At the end of my second week I did a full day tour of the Sacred Valley. The frustrating thing about large groups and guided tours is that the companies often stop at specific artisans along the way. At first it seems like they do this to bring you to quality sites. Then you realize that they do this to get a commission of any items purchased. With a large group tour, it is more likely that more people will purchase. This gets in the way of touring the actual site. We spent 15 minutes at a small artisans shop and another 45 minutes at the market in Pisac. They took us there under the guise of seeing artisan jewelry makers who use natural colors from the environment for their work. While this is true, we spent unreasonably large amount of time to there.
When we arrived at the ruins in Pisac, the guide made a big deal about the enormity of the site. He told us that you need five hours at the site to really appreciate its magnificence. At the least, you need three hours to appreciate the main points of Pisac, the guide informed us in a serious and reverent tone. He then told us that we needed to be back on the bus in one hour. It was the same way with Ollantaytambo and Chincherro. Except at Chincherro we arrived so late that the Church was about to close and the sun was about to set, though the sunset was really beautiful. On top of all of this, when you get a Boleto Turistico, it only lasts ten days and you can only visit each site once. That is why it is better to arrange your own tours and allow time to experience these magnificent sites, but I digress.
Pisac These ruins feature so many different types of architecture, which is why you need more time to experience it. There are military, residential, religious, and agricultural edifices. The many trails and staircases offer varied and beautiful vistas of both the valley and the ruins itself. It is likely that Pisac began as a military outpost to defend against attacks by the Anti Indians in the eastern most part. This is one of the places where I wish I could have spent more time. It is a magnificent example of the ingenuity of the Incas building style, building such massive stronghold into a vertical cliff. I missed out on a lot in the hour that we had to walk to the top and back down. I may return during my trip and then I will have a lot more to tell about this, one of the greatest of Cuzco’s Incan archeological sites.
Buffet for 25 soles. The problem with this wasn’t the food or the price, though it was a little more than I desired to pay. We only had 40 minutes to get off the bus pay get our food and eat. It is not really a buffet if you don’t have time for a second, in my case, third plate. Go for the solo tour, freedom to visit sites and choose your lunch options.
Ollantaytambo This site is another example of ingenious engineering and ancient building techniques. The temple on the top is unfinished, but is an example of the immensity of Incan building enterprises. There are two hundred steps that lead to the sight of the unfinished temple. The steps have a consistent series of terraces to accompany them up to the sun. The site is most famous for the battle held here in 1537. Manco Inca defeated and nearly destroyed the Spanish Army here. The Incas held here after a long retreat from Saqsayhuaman. The Incas defeated Pedro Pizarro’s men with volleys of arrows and slingshots from the fortified terraces of Ollantaytambo. As the Spanish retreated Macno Inca had signaled his men who diverted the Rio Urubamba and flooded the plain. The unfinished temple still stands today. There are water fountains similar to those at Tambomachay. Manco Inca’s army’s ability to divert the river and flood the Spanish is evidence of the importance of water in Incan life. It wasn’t only used for agricultural and religious purposes, but in this instance for military purposes as well.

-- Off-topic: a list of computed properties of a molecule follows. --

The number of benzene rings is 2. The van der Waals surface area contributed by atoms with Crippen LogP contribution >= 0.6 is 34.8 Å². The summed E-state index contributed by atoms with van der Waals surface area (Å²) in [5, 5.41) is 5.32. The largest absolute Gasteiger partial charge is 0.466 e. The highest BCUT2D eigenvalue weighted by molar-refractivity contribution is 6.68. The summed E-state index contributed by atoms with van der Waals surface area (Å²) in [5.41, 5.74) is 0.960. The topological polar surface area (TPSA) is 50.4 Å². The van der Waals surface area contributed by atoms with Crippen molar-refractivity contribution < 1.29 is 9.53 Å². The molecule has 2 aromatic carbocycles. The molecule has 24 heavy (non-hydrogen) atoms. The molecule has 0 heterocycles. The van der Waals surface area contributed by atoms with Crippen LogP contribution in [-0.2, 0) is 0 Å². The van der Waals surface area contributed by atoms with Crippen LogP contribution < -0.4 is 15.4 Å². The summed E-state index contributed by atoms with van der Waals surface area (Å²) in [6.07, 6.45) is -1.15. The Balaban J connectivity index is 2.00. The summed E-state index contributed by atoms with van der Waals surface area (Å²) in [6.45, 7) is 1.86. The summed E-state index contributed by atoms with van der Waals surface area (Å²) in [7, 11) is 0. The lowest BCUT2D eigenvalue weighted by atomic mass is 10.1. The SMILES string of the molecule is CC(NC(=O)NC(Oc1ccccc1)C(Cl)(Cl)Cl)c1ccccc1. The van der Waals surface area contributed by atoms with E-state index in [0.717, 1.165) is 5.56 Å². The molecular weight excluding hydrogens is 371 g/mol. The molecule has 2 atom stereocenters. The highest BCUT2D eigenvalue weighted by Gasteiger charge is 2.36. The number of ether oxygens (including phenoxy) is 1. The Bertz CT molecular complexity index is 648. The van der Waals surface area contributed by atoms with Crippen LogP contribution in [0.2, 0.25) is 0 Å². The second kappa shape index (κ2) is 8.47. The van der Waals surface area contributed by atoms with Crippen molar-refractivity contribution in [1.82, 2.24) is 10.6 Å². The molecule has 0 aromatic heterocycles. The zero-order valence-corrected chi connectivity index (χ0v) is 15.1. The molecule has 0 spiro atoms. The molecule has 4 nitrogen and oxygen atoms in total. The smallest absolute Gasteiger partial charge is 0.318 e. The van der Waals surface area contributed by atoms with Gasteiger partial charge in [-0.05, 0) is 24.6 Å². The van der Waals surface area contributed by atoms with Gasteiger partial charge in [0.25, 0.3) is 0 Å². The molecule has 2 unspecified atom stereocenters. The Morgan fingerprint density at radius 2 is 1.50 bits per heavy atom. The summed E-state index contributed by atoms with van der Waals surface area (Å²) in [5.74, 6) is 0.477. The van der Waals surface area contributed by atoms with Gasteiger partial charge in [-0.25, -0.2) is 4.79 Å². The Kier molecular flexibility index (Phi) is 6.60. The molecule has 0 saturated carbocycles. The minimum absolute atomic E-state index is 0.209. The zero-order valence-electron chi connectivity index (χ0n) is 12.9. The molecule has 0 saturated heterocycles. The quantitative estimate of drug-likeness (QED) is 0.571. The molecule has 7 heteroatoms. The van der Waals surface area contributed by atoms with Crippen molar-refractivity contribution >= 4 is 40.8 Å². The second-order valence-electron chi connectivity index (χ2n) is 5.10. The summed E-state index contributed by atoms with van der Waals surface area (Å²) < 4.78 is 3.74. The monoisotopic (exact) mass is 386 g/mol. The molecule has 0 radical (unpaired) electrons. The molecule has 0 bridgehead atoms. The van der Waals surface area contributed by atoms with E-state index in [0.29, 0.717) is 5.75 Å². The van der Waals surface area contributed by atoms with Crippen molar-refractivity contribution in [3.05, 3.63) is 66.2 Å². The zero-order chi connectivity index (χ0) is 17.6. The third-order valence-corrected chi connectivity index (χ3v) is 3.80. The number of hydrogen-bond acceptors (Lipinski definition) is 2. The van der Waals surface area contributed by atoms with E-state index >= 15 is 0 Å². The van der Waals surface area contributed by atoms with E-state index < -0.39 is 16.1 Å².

The main attraction here is the church that was built on top of an Inca temple as part of the conquest of Incan culture by the Spanish. The Church is intricately decorated and the art is fragile, so fragile in fact that they do not allow any kind of photography inside. So you are going to have to see it for yourself. There is also a famous market here that is less crowded than the Pisac market. One interesting and famous ruin is an ancient wall that people say, probably formed one wall of an Incan Palace. The best thing about the place though, was the view. The Urubamba Mountains could be seen in the distance and the post sunset glow was magnificent. If you visit here try to get here before the church and the market close, unlike the tour that I took which arrived so late that we weren’t able to enjoy much of it.
In the end, large group guided tours are for those with little time to spend in Cuzco. They give you a quick sampling of the history, but if you really want to experience these incredible sites, give yourself some time. There is a lot to see. After all in the adventure of life it is all about the journey, so let the journey last.